About us Editorial board Search Ahead of print Current issue Archives Submit article Instructions Subscribe Contacts Login 
Home Print this page Email this page Users Online: 224
Year : 2014  |  Volume : 14  |  Issue : 2  |  Page : 144-150

Relationship of body mass index with 1,600 m running, 50 m swimming, and pull-ups performance in army cadets

Laboratory of Human Performance and Rehabilitation, Department of Physical and Cultural Education, Hellenic Army Academy, Greece

Correspondence Address:
Pantelis Theo Nikolaidis
Thermopylon 7, Nikaia -18450
Login to access the Email id

Source of Support: None, Conflict of Interest: None

DOI: 10.4103/1319-6308.142372

Rights and Permissions

Context: While the importance of physical fitness for cadets is well-documented, no study has ever been conducted to investigate if there is an optimal body mass index (BMI) for physical fitness in army cadets. Aims: The aim of this study was to examine the association between BMI and physical fitness in cadets. Settings and Design: Cross-sectional study. Materials and Methods: Male army cadets (n = 196, aged 18-19 years) were examined for weight and height, their BMI was calculated, and they performed three tests: 1,600 m running, 50 m swimming, and pull-ups. Statistical analysis used: Student's t-test was used to examine differences between normal weight and overweight cadets, while a one-way analysis of variance (ANOVA) examined differences between BMI quartiles with regard to physical fitness. Results: BMI was directly related to running (r = 0.30, P < 0.001) and inversely related to pull-ups (r = −0.22, P = 0.002), while there was no significant correlation between BMI and swimming time (r = −0.05, P = 0.517). The comparison between normal weight and overweight (n = 54, 27.6%) participants revealed differences with regard to running (t192= −2.86, P = 0.005) and pull-ups (t194 = 2.41, P = 0.017), but not in swimming (t193 = 0.52, P = 0.605). One-way ANOVA revealed also differences between BMI quartiles with regard to running (F3,190 = 3.91, P = 0.010) and pull-ups (F3,192 = 5.73, P = 0.001), but not for swimming (F3,191 = 0.74, P = 0.528). Conclusions: In summary, the correlation analysis revealed that the higher the BMI, the lower the performance in running and pull-ups. Normal weight performed better in these tests than overweight participants, but BMI did not influence performance in swimming. Our findings confirmed previous observations about the negative effect of overweight on physical fitness. However, since the best performances in running and in pull-ups were achieved by different BMI quartiles, we concluded that the optimal BMI depends on the physical fitness parameter that one is interested in.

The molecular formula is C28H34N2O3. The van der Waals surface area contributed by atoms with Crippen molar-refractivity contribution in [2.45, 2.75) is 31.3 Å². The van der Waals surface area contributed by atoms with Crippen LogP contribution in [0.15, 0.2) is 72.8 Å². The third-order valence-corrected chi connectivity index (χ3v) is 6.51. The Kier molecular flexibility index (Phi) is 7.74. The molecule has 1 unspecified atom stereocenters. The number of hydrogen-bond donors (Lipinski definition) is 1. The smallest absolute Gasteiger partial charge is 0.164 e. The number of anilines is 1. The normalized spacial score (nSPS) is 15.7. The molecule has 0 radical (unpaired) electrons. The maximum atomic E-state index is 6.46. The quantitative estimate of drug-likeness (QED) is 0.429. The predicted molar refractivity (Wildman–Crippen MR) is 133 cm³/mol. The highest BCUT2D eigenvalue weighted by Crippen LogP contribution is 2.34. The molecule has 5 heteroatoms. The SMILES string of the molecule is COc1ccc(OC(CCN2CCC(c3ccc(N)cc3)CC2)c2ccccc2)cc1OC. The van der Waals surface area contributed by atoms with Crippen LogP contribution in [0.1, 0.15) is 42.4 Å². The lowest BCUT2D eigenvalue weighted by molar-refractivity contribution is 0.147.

Print this article     Email this article
 Next article
 Previous article
 Table of Contents

 Similar in PUBMED
 Related articles
 Citation Manager
 Access Statistics
 Reader Comments
 Email Alert *
 Add to My List *
 * Requires registration (Free)

 Article Access Statistics
    PDF Downloaded120    
    Comments [Add]    
    Cited by others 2    

Recommend this journal